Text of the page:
• Russian prison recruits are used to draw fire in the ‘savage’ fighting for Bakhmut, a U.S. official says. (New York Times)


  •  Satellite images show crowds at China’s crematoriums as covid surges (Washington Post)

News Releases

Salt Lake Chamber and Women’s Business Center of Utah launch Diverse-Owned Business Accelerator

The Salt Lake Chamber and the Women’s Business Center of Utah (WBCUtah) are now accepting applications for its Diverse-Owned Business Accelerator. The seven-week cohort program, sponsored by Bank of America, was designed for diverse small business owners to enhance skills, direction or strategy for their businesses.

The Diverse-Owned Business Accelerator will provide a peer-to-peer environment, mastermind groups for support and accountability and weekly project assignments which are immediately implementable into their businesses. (Read More)


Number of the Day

Number of the Day, Jan 10, 2023


Tweet of the Day

Screenshot 2023-01-10 at 7.32.21 AM


  • Utah Taxpayers Association annual legislative conference — Jan. 10, 9 am-noon, Grand America, Register here
  • Utah Economic Outlook and Public Policy Summit with the Salt Lake Chamber — Jan. 12, 2023, Salt Lake City Marriott, 8 am - noon, Register here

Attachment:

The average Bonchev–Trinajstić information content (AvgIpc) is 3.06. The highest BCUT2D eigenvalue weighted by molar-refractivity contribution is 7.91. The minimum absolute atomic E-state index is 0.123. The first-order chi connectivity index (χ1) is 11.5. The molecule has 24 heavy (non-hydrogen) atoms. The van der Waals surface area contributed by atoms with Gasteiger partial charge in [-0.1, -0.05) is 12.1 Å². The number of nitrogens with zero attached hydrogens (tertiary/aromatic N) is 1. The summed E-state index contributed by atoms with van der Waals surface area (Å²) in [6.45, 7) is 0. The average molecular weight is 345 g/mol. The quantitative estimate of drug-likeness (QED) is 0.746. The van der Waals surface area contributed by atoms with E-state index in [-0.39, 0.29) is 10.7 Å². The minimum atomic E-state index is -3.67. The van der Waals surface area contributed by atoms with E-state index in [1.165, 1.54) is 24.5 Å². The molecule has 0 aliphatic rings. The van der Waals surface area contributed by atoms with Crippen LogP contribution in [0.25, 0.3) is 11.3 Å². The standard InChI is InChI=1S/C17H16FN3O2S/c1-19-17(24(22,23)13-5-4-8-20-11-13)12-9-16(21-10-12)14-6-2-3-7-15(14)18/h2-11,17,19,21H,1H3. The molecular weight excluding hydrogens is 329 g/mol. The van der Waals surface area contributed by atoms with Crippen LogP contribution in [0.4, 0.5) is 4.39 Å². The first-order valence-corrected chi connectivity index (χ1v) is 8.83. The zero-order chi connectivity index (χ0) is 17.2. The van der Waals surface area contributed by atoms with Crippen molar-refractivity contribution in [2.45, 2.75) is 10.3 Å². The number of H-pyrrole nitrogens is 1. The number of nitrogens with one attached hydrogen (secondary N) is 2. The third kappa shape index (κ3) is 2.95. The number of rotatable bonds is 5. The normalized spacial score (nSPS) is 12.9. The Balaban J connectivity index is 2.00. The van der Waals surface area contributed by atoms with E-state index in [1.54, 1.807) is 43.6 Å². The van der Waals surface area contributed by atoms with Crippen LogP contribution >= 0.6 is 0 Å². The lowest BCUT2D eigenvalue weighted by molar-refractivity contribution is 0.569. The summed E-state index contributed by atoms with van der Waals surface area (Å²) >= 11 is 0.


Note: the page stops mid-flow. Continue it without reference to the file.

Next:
• Legislative session begins, Jan. 17, 2023,

On This Day In History

  • 1870 - Labor union activist Maud Younger is born. She was instrumental in the passage of the 19th Amendment.

  • 1898 - Katharine Blodgett is born. A physicist and inventor, she was the first woman research scientist for General Electric’s Schenectady, NY laboratory (1920), first woman awarded a Ph.D. in Physics from the University of Cambridge (1926) and received eight U.S. patents, most famously for inventing low-reflectance “invisible” glass

  • 1901 - A drilling derrick at Spindletop Hill in Texas hits an enormous gusher of crude oil and signals the start of the U.S. oil industry.

  • 1917 - Suffragettes, the "Silent Sentinels," first protest outside The White House, in Washington led by Alice Paul and the National Woman's Party

  • 1920 - The League of Nations is instituted. It is officially dissolved in 1946 with the establishment of the United Nations.

  • 1923 - President Harding pulls troops home from Germany, 4 years after the end of WWI.

  • 1941 - FDR introduces the lend-lease program

  • 1946 - The United Nations holds its first General Assembly.

  • 1962 - An avalanche on the slopes of an extinct volcano in Peru buries 9 towns and 7 villages, killing more than 4000.

  • 2000 - AOL-Time Warner formed

  • 2016 - David Bowie dies of liver cancer, 2 days after his 69th birthday and the release of his final album, Blackstar.

Wise Words

“God doesn’t want us to be colorblind. He wants us to be color-blessed, because if we’re colorblind, we are muting the creative genius of our Creator."

—Rev. Derwin Gray

On the Punny Side

I spend my time telling people about the benefits of dried grapes.

It’s about raisin awareness.